What it means to be spiritual

Scrolling through my social media accounts, something caught my attention: #IAmNotMyProfile. A quick read-through of some of the tweets carrying this hashtag brought up several posts, all refuting the claim that one’s identity could be condensed into a certain number of characters, or simply made up of some manipulated image or stereotype. The message was clear. We are all much more than a category subject to interpretation, whether we’re dealing with gender identity, digital identity, identity based on age, race, and personal preferences, or even mistaken identity.  

Toward the end of his career, Jesus had his own identity issues to deal with. Multitudes were crowding him and were healed, inspired, and fed, both spiritually and literally. The Pharisees and Sadducees kept provoking him. But who actually was he? There was confusion about this, as recorded in Matthew. When the disciples gathered together one day, Jesus asked them: “Whom do men say that I the Son of man am? And they said, Some say that thou art John the Baptist: some, Elias; and others, Jeremias, or one of the prophets. He saith unto them, But whom say ye that I am?”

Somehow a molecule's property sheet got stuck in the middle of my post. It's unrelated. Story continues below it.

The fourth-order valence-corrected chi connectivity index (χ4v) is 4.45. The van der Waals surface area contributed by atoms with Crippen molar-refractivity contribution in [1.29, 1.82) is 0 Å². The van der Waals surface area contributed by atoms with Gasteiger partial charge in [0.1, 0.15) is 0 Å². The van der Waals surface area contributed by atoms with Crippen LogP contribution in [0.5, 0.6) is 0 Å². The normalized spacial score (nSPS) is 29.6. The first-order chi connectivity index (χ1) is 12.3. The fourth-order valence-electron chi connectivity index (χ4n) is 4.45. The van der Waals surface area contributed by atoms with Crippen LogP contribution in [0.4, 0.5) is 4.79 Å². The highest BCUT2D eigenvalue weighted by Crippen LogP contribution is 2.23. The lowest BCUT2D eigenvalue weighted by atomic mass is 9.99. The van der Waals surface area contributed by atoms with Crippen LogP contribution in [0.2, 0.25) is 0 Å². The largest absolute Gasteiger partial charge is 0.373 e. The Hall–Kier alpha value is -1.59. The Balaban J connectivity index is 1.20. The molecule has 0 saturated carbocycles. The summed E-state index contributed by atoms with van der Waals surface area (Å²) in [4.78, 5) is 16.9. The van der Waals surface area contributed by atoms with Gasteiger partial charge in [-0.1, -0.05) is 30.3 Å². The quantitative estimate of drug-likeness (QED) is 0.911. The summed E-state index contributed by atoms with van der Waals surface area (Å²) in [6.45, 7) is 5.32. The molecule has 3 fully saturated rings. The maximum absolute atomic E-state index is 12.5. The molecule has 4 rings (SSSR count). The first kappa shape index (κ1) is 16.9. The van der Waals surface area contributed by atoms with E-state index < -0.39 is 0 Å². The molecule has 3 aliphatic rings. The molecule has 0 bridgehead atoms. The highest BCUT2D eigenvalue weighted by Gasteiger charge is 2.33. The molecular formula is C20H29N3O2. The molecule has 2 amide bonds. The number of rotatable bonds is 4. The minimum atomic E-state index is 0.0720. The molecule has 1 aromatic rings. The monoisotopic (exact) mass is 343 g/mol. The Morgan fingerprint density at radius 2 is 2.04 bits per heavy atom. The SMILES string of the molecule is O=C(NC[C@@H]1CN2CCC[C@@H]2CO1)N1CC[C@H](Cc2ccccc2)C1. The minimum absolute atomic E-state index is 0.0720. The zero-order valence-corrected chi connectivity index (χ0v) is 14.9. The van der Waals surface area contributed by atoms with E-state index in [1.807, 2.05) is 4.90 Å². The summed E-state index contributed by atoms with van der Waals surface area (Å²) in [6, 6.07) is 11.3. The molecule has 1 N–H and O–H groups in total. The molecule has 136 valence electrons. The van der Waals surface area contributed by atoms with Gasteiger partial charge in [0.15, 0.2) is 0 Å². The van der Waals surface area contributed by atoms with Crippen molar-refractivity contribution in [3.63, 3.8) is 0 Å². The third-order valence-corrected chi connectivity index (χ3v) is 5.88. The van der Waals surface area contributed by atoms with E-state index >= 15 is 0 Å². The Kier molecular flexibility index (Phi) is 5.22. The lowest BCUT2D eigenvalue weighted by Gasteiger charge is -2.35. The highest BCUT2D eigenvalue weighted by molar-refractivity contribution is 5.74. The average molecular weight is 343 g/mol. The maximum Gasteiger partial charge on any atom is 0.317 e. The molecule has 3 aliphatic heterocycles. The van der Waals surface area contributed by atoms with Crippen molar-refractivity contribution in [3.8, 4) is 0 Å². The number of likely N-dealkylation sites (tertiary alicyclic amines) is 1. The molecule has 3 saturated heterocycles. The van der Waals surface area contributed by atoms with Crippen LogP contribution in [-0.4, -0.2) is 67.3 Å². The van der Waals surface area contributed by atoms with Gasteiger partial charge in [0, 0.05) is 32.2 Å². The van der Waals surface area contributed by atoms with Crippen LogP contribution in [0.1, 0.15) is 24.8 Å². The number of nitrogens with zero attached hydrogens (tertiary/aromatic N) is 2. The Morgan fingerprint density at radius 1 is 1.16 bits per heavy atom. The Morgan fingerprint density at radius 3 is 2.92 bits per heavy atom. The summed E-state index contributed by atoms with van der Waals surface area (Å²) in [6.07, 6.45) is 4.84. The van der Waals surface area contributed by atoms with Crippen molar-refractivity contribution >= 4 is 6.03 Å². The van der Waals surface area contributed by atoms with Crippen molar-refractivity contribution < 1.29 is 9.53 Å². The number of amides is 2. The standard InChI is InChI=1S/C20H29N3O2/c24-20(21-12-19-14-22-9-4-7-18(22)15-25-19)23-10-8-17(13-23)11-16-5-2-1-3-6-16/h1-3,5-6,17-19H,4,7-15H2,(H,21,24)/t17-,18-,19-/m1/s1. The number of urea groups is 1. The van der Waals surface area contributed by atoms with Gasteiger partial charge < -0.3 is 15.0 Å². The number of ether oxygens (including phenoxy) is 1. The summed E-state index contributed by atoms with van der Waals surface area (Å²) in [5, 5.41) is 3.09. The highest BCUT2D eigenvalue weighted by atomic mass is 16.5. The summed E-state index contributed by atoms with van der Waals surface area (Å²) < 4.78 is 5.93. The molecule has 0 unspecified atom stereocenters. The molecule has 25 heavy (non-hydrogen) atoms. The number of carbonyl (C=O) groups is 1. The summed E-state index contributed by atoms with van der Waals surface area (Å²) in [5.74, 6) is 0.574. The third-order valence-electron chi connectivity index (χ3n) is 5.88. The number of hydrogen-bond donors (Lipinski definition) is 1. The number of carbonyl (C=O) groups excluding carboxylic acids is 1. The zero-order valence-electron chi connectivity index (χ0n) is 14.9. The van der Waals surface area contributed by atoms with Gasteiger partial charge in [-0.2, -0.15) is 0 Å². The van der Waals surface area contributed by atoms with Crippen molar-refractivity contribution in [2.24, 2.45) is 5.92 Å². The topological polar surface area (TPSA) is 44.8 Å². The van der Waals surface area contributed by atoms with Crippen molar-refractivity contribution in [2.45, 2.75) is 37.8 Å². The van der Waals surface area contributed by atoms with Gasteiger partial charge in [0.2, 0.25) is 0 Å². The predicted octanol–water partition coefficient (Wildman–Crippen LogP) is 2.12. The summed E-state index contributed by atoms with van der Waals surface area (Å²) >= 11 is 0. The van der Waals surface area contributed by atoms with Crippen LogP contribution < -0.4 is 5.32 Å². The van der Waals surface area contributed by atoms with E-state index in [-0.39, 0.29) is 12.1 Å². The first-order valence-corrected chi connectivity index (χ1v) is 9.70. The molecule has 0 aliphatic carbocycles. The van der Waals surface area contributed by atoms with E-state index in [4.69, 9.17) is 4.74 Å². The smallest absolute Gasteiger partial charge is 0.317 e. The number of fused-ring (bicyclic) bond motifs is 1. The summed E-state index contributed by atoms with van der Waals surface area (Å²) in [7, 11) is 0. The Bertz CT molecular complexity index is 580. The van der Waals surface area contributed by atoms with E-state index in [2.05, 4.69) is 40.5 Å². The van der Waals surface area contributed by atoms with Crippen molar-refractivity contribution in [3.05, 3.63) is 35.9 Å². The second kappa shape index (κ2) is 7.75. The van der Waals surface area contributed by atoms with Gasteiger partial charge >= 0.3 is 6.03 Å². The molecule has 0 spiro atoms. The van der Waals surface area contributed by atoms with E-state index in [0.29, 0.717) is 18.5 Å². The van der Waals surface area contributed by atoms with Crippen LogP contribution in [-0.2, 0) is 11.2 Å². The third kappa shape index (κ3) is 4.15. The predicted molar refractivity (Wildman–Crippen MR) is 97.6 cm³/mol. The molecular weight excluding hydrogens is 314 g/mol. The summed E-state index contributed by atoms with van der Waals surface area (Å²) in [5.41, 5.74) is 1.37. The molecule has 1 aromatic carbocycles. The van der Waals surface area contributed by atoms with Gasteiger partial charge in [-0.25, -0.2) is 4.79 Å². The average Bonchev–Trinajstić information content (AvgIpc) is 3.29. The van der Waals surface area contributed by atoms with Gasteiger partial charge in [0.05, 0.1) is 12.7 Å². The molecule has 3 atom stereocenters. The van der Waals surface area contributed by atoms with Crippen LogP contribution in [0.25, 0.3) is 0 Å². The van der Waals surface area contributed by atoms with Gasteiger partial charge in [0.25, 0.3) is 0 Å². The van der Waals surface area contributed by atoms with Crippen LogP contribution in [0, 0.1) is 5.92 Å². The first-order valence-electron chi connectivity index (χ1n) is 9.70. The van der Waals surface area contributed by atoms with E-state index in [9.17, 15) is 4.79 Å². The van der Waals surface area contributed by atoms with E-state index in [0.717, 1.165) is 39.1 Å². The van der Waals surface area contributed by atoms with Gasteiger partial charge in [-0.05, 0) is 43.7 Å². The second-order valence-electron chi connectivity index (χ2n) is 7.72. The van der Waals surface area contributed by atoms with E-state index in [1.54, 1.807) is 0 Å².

Then Peter set the record straight: “Thou art the Christ, the Son of the living God” (16:13–16). Peter saw beyond the human sense of things to the spiritual reality of Jesus’ identity—the Christ, the divine representation of God.

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Bible Lens
Bible Lens—January 29–February 4, 2018
January 29, 2018

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